In light of the above, there was ample evidence that carrying out the trial remotely was in line with government guidance.

2. Although clearly an important consideration, despite the fact that some participants were vulnerable persons and some experts had caring responsibilities, the lack of concrete evidence, the fact the trial was in June and that there was time to deal with such health and safety concerns meant this did not warrant adjournment.

3. With respect to technology, this was a weak point in light of the fact that two trials had already, by this time, been conducted remotely and successfully (and which are discussed below). However, important issues were raised, such as the necessity of testing ahead of time, ensuring internet connectivity was appropriate and ensuring e-document usage was possible at all locations. These were matters on which significant coordination between the parties would be expected.

4. Both the challenges and upsides of a remote hearing would apply equally to both sides and as such there would be no unfairness.

In light of the above findings, the fact that an adjournment would not see the trial resumed until June 2021 and to ensure consistency with the overriding objective, there should be no adjournment. The application was refused.

In support of this verdict, and referenced by the judge in Re Blackfriars in rejecting the third ground, are two further cases that both highlight the assertive approach the English courts are taking during the pandemic and set out some further guidance on what parties must consider in carrying out remote meetings.

First, in the case of National Bank of Kazakhstan & Ors v the Bank of New York Mellon & Ors, on 19 March 2020, Mr Justice Teare, in deciding an application to adjourn the trial for 14 days, also noted the guidance given by the Lord Chief Justice. He observed that “there are other trials fixed for 14 days from now. Simply to move this 14 days is not necessarily possible.” He concluded that “having regard to the need to keep the service of public resolution of disputes going, it is incumbent on the parties to seek to arrange a remote hearing if at all possible.” Thus, the starting point is that hearings will be carried out remotely, and it is for the opposing party to convince the Court otherwise.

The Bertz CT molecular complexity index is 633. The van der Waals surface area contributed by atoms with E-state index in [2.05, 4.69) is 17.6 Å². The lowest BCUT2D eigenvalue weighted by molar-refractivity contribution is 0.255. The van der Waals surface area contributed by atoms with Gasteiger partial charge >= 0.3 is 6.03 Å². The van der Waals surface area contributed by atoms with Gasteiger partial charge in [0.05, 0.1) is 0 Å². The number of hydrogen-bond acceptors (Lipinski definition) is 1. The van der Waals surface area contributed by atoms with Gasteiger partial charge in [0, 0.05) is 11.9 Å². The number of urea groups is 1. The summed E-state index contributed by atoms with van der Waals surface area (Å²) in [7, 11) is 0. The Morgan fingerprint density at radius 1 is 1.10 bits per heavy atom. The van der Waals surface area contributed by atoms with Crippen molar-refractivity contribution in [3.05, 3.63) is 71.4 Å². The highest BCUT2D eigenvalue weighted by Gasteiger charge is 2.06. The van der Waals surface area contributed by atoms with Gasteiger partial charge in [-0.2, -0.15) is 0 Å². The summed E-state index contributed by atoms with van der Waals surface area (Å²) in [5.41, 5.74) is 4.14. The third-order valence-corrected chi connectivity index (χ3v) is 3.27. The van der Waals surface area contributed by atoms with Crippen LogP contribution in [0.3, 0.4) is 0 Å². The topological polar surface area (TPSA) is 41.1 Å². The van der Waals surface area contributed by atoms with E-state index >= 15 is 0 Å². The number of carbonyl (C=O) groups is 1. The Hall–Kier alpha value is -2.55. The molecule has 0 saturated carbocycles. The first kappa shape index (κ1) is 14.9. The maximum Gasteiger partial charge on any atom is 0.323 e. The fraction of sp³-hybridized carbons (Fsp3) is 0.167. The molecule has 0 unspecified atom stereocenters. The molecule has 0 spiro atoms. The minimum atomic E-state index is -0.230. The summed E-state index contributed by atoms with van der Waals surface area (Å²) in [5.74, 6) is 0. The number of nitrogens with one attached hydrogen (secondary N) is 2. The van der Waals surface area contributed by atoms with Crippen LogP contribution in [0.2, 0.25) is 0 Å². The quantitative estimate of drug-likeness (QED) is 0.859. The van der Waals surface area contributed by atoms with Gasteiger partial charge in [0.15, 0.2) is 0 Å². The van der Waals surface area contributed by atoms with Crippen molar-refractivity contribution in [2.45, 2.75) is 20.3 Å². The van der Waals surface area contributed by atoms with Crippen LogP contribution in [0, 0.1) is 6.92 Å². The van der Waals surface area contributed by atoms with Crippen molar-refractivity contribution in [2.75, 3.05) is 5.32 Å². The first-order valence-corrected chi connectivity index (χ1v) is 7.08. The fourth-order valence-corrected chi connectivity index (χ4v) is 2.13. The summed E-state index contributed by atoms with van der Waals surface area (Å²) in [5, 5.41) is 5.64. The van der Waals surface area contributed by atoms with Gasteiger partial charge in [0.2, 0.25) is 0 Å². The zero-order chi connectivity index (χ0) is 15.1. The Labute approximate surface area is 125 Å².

As Teare J was making his ruling, a concurrent trial in the Court of Protection was successfully going ahead, as a legal first, via Skype for Business. This case involved a three-day hearing, 11 witnesses, three experts and two journalists, spread across the breadth of England. The judge was extremely positive stating that “the hearing proceeded almost without a hitch” and that “in the current national crisis, it must be expected that hearings will be conducted remotely in this way as a matter of routine practice.” His only complaint, which will serve as an important lesson to all those looking to conduct proceedings in this manner, was that some of the recording files became corrupted due to their size and he, therefore, stated “the lesson is that a sequence of recordings should be made, none exceeding about 30 minutes.”

The Court of Appeal has also had its say. In Teeside Gas Ltd v Cats North Sea Ltd & Ors [2020] EWCA Civ 503, carried out using Skype for Business on 24 and 25 March 2020, Lord Justice Vos took the opportunity, upon agreeing with Lord Justice Males’ verdict in favour of dismissing the appeal, to address the manner in which the hearing had been conducted. He noted that 19 individuals at any given time had been in remote attendance and that they had responded agilely to the coming into force of Practice Direction 51Y, accepting the position that the hearing would need to take place in private “where it is necessary to do so to secure the proper administration of justice.” Vos LJ commended all parties for demonstrating “the flexibility of the arrangements that can be made, with the cooperation of the parties and their lawyers, to continue to deliver fair, open and transparent justice in a period of national difficulty.”

It would appear that this advice has been taken to heart. Every day the cause list provides evidence that parties are taking heed of the courts’ clear instruction to find a collaborative way forward and that Re Blackfriars-esque protestations are fading into ignominy. From an international perspective, technology has been enthusiastically embraced and simply being in a different time-zone is increasingly perceived as little more than a hurdle to overcome and unlikely to limit the courts’ enthusiasm for pursuing complex cross-border matters.